Your chance to win one-to-one mentoring with Melanie Abrahams!

Young Poets Network is thrilled to be partnering with spoken word producer Melanie Abrahams to offer mentoring opportunities to two young writers.

Melanie is a curator and producer of literary events, festivals and multimedia projects across the UK. She has worked with writers including Ali Smith, Patience Agbabi, Caryl Phillips and Patrick Neate, and is the Creative Director of Renaissance One, a team of literature producers, writers, and practitioners working across England, and its sister spoken word production company, Tilt.

Melanie will be offering fantastic free mentoring opportunities to two young poets via the Young Poets Network during 2016, as part of a wider programme of creative mentoring funded by Arts Council England.

“For me, mentoring is communicating – an exchange of knowledge and insights. When it’s good, it’s attuned to what a person most needs at that time. At the very least it offers a sympathetic ear – someone who is making time to listen to you.”

We caught up with Melanie to find out a bit more about her own path into literature

Hi Melanie! You’ve made a fascinating career in the literary sector. What opportunities were there to work in this field when you were first starting out?

Few that I could see. But reading and literature was always a first love – from early on I read voraciously, listened to the radio, and avidly consumed words. It was frequently put to the side as not being something you could ‘make a career’ from. So by the time I wanted to work in the arts sector, after many other types of jobs, I was very keen to make things happen, quickly.

I found ways to be noticed or to make progress. I stood out because I dedicated a lot of time to helping writers who lacked support. It was an opportunity to identify writers who weren’t gaining the profile they deserved, and to combine all my reading, event experience, linking people together, maths, and the creative sounds and ideas in my head to slowly but steadily make my own way, into something that eventually became a career.

Do you see a distinction between ‘stage’ and ‘page’ poetry?

Sometimes critics will make that distinction for emphasis or to create a ‘story’, sometimes artists will distinguish themselves in that way. I’ve worked a lot with writers who transform and straddle both, whether or not they are viewed as having that ability. Some writers are all-round communicators and care about relating to audiences, which can  make them great on stage.

I’m interested in working with good artists and am keen about multiple voices, so I look out for both aspects when curating or producing. I’m just not into the ‘this versus that’ arguments around them.

“Think about which things interest you most in the world or in your day-to-day life, which also interest you about literature”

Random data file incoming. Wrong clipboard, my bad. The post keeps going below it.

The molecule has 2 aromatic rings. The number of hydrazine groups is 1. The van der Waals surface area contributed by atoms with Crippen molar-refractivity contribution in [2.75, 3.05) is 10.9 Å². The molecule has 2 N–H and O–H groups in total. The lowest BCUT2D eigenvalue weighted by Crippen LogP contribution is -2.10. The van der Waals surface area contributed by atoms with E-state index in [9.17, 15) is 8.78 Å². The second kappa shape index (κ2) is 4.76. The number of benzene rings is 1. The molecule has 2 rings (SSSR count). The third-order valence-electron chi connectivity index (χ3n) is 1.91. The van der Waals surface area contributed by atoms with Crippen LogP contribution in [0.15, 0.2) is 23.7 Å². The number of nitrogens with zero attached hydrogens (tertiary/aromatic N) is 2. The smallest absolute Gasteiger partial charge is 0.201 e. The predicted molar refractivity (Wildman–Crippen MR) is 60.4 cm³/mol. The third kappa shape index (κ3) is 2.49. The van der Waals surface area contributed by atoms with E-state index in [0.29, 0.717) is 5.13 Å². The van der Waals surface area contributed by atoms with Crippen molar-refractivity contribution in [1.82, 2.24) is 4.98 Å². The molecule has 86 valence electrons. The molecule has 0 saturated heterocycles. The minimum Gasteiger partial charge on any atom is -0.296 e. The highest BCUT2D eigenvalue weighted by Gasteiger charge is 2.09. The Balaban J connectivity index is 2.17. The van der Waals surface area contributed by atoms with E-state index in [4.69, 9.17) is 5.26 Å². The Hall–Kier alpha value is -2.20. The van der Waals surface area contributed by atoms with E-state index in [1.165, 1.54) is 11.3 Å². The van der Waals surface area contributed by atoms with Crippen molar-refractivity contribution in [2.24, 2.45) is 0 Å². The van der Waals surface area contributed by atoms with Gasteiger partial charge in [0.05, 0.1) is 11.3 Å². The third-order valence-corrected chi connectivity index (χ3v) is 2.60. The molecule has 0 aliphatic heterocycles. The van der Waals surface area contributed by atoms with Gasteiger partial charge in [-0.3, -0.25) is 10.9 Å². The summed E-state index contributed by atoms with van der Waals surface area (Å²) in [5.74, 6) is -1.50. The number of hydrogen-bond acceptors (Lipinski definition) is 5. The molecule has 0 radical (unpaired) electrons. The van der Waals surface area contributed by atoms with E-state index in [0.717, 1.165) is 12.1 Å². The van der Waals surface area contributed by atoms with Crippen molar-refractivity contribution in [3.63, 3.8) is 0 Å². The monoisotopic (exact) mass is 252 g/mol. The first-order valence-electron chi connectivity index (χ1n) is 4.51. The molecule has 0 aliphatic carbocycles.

Spoken word as an artform has taken off hugely in the past few years. How do you think it will develop in the future?

I feel it will broaden out in scope and not be limited to a performance poetry definition. Hopefully there will be more on spoken word for wellbeing – that’s an important interest of mine, which I use in mentoring.

For a young person interested in making a career in literature today, what would be your top tip?

Think about which things interest you most in the world or in your day-to-day life, which also interest you about literature.  For example you might listen to, and pay attention to, sounds or words or speech; you might like the way words or pieces of text look on the page, or enjoy experiencing different worlds through reading or stories.

If you pay attention to this, as well as learning the craft of literature in broader ways, you’ll most likely develop a particular ability or skill that makes you distinctive or stand out. This is one way of developing your unique voice.

Why were you particularly interested in offering these mentoring sessions? Is it filling a gap or a lack of some kind that you currently think there is in the UK’s literary sector?

There is a gap in mentoring partly because of the tough times the arts sector is facing, and possibly because the professional development elements of literature outside of creative writing courses seem to come and go in waves. I have been asked to mentor so many writers and artists and have been doing it for enough time to realise there was, and is, a need.

What would your advice be to mentees to make sure they get the most out of their mentoring sessions?

Before you come along to the session, think about what you would most want to get out of the time. Is there a question or issue about which you wouldn’t usually think of getting advice or support ? What would you most want to improve or develop out of what you are currently working on, or thinking about?

The Mentoring Opportunity

Two young poets will receive  one-to-one sessions with Melanie either in person or via Skype  or telephone. These sessions will be between sixty and ninety minutes in length, and will focus on an area or a project of the mentee’s choice.

You might be seeking careers advice, be looking for support on a project, want feedback on a CV, ideas about how to apply for project funding, be developing a show, event or tour, or simply wish to sound out an idea. This might be your first foray into the world of literature, or you might already have a bit of experience under you belt. The important thing is that you’re able to demonstrate real enthusiasm for your idea, as well as showing us that you would be fully committed to the mentoring opportunity.

How to apply

This opportunity is now closed, and successful applicants will be announced shortly.

The opportunity, part of the Mentoring Three Ways project, is funded by Arts Council England.

Published January, 2016


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